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Has Matriarchy Made the Sexes Equal?
May 24, 2006
by Carey Roberts

A number of years ago someone came up with the idea that Patriarchy was the cause of untold misery and hardship of women. So why not let the ladies run the show for awhile and see if they can clean up the mess?

That idea began to take root, and on January 20, 1993, the Matriarchy came into power. That's the day the Rodham-Clinton co-presidency checked into the White House.

After thirteen years of social engineering designed to advance the feminist agenda, we can ask, Are we now closer to the long-awaited gender utopia?

To answer that question, we might first note that despite its widely-publicized shortcomings, the Patriarchy had at least a few redeeming features. Women have long enjoyed special consideration by chivalrous lawmakers. For example, women were exempted from the military draft and spared from the most hazardous occupations.

Because of their longer life spans, females were favored by government programs such as Social Security and Medicare. The eligibility criteria for welfare programs such as Medicaid gave preference to custodial parents, another nod to mothers.

Such multi-billion dollar programs, we might note, were largely conceived, enacted, and paid for by those linear-thinking patriarchs.

Like socialism, Matriarchy avers to be an enlightened and egalitarian form of social order. Let's probe that claim.

We'll start with abortion. When feminists pushed to legalize the procedure, did they envision that fathers and pregnant women would be equal in their decision-making? Hardly. The feminists' harsh refrain was "our bodies, ourselves."

When Carol Gilligan and her comrades pushed for the 1994 Gender Equity in Education Act -- a law that cast the spotlight on the needs of schoolgirls -- did they mention that boys had always lagged on tests of reading achievement? Not to my recollection.

When president Bill Clinton named hard-Left feminist Norma Cantu as director of the Department of Education civil rights office, she became obsessed about the under-representation of girls in college sports programs. But did she ever worry about the under-representation of boys on dean's lists and honor societies? Not on your life!

When Hillary Clinton lobbied behind the scenes for the Violence against Women Act, did she ever muse about the well-known fact that men, too, are often victims of domestic violence? Nope.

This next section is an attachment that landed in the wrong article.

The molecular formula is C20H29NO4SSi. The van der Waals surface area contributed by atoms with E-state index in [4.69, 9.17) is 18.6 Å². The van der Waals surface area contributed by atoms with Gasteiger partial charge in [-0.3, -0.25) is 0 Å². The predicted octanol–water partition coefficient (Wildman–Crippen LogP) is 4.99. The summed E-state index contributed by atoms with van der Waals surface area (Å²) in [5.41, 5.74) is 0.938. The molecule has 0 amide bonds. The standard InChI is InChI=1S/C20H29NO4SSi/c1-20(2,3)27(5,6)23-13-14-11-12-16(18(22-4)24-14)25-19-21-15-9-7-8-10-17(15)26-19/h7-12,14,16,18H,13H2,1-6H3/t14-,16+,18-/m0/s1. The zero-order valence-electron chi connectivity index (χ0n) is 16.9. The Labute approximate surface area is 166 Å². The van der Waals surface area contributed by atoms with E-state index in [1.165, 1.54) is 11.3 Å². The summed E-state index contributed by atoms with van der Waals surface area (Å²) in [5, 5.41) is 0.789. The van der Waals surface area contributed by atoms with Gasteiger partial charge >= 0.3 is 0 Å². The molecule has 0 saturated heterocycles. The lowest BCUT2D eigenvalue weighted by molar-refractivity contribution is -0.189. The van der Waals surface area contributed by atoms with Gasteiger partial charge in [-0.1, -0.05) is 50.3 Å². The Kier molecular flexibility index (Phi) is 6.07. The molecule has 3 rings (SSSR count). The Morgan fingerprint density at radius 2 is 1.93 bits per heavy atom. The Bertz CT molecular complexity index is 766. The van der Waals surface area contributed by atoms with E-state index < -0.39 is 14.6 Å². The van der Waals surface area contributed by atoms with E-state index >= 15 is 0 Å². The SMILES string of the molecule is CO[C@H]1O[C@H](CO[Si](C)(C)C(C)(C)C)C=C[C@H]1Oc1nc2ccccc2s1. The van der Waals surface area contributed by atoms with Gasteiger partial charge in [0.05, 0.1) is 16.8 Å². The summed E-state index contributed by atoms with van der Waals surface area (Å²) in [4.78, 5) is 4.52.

And when the former First Lady advocated for women's health, did she ever comment on the odd fact that men were dying 6 years earlier than women? Well, I guess I missed that speech.

Not to pile on HRC too much, but when she stumps for her Paycheck Fairness Act, does she ever mention the glass ceiling that keeps men from working fewer hours, accepting less stressful jobs, and retiring at an earlier age, as their wives often do? Ditto on that one.

When the Lavender Ladies lobbied to stiffen penalties for non-payment of child support, did they ever address the problem of custodial moms who blocked their ex's from seeing their own kids? Answer in the negative.

When feminists speak about child custody, do they espouse the rhetoric of equality and fairness? Not in New York, at least, where last month feminists lobbied ferociously against a bill that would have allowed an equal presumption of joint custody.

So despite all the feminist hoopla about gender equality, it is difficult to find even a single example where reality measures up to rhetoric.

Alexis de Tocqueville was a political thinker who charted the early stirrings of socialism in the years following the French Revolution. Tocqueville sagely noted,

"Democracy and socialism have nothing in common but one word, equality. But notice the difference: while democracy seeks equality in liberty, socialism seeks equality in restraint and servitude."

In 1831 Tocqueville journeyed to the United States to study our nascent democracy. Noting similar socialistic yearnings in America, he made this prescient observation:

"There are people in Europe who, confounding together the different characteristics of the sexes, would make man and woman into beings not only equal but alike. They would give to both the same functions, impose on both the same duties, and grant to both the same rights; they would mix them in all things-their occupations, their pleasures, their business. It may readily be conceived that by thus attempting to make one sex equal to the other, both are degraded, and from so preposterous a medley of the works of nature nothing could ever result but weak men and disorderly women."

Weak men and disorderly women - an apt description of how things stand in America, circa 2006.

Carey Roberts has been published frequently in the Washington Times, Townhall.com, LewRockwell.com, ifeminists.net, Intellectual Conservative, and elsewhere. He is a staff reporter for the New Media Alliance.

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